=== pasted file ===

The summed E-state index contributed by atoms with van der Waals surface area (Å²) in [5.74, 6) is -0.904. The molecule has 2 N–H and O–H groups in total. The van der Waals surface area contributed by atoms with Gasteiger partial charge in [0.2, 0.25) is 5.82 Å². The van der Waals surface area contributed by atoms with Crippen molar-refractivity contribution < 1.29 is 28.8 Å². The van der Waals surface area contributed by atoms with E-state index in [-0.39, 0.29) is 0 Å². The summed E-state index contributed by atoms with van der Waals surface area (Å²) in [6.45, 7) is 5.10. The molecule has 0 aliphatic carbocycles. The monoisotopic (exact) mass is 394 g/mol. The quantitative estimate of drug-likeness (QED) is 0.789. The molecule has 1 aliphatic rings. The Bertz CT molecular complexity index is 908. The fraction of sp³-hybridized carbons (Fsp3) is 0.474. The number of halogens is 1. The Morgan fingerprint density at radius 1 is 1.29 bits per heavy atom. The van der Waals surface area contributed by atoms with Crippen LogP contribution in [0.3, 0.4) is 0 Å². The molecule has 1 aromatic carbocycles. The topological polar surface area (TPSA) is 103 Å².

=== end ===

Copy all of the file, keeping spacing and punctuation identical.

The summed E-state index contributed by atoms with van der Waals surface area (Å²) in [5.74, 6) is -0.904. The molecule has 2 N–H and O–H groups in total. The van der Waals surface area contributed by atoms with Gasteiger partial charge in [0.2, 0.25) is 5.82 Å². The van der Waals surface area contributed by atoms with Crippen molar-refractivity contribution < 1.29 is 28.8 Å². The van der Waals surface area contributed by atoms with E-state index in [-0.39, 0.29) is 0 Å². The summed E-state index contributed by atoms with van der Waals surface area (Å²) in [6.45, 7) is 5.10. The molecule has 0 aliphatic carbocycles. The monoisotopic (exact) mass is 394 g/mol. The quantitative estimate of drug-likeness (QED) is 0.789. The molecule has 1 aliphatic rings. The Bertz CT molecular complexity index is 908. The fraction of sp³-hybridized carbons (Fsp3) is 0.474. The number of halogens is 1. The Morgan fingerprint density at radius 1 is 1.29 bits per heavy atom. The van der Waals surface area contributed by atoms with Crippen LogP contribution in [0.3, 0.4) is 0 Å². The molecule has 1 aromatic carbocycles. The topological polar surface area (TPSA) is 103 Å².